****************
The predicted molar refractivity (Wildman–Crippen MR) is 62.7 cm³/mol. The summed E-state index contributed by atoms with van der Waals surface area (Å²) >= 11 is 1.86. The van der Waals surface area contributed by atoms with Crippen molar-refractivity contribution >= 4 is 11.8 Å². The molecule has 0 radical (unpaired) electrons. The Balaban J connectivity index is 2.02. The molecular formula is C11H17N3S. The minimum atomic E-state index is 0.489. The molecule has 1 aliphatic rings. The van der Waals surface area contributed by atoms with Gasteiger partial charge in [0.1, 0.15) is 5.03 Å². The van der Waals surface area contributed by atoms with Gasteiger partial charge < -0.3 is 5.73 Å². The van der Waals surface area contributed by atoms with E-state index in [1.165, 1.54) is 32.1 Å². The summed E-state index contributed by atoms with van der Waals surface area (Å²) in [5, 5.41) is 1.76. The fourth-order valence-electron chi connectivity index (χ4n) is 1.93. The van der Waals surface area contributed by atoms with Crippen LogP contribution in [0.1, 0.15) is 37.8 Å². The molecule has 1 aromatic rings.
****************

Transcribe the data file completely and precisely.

The predicted molar refractivity (Wildman–Crippen MR) is 62.7 cm³/mol. The summed E-state index contributed by atoms with van der Waals surface area (Å²) >= 11 is 1.86. The van der Waals surface area contributed by atoms with Crippen molar-refractivity contribution >= 4 is 11.8 Å². The molecule has 0 radical (unpaired) electrons. The Balaban J connectivity index is 2.02. The molecular formula is C11H17N3S. The minimum atomic E-state index is 0.489. The molecule has 1 aliphatic rings. The van der Waals surface area contributed by atoms with Gasteiger partial charge in [0.1, 0.15) is 5.03 Å². The van der Waals surface area contributed by atoms with Gasteiger partial charge < -0.3 is 5.73 Å². The van der Waals surface area contributed by atoms with E-state index in [1.165, 1.54) is 32.1 Å². The summed E-state index contributed by atoms with van der Waals surface area (Å²) in [5, 5.41) is 1.76. The fourth-order valence-electron chi connectivity index (χ4n) is 1.93. The van der Waals surface area contributed by atoms with Crippen LogP contribution in [0.1, 0.15) is 37.8 Å². The molecule has 1 aromatic rings.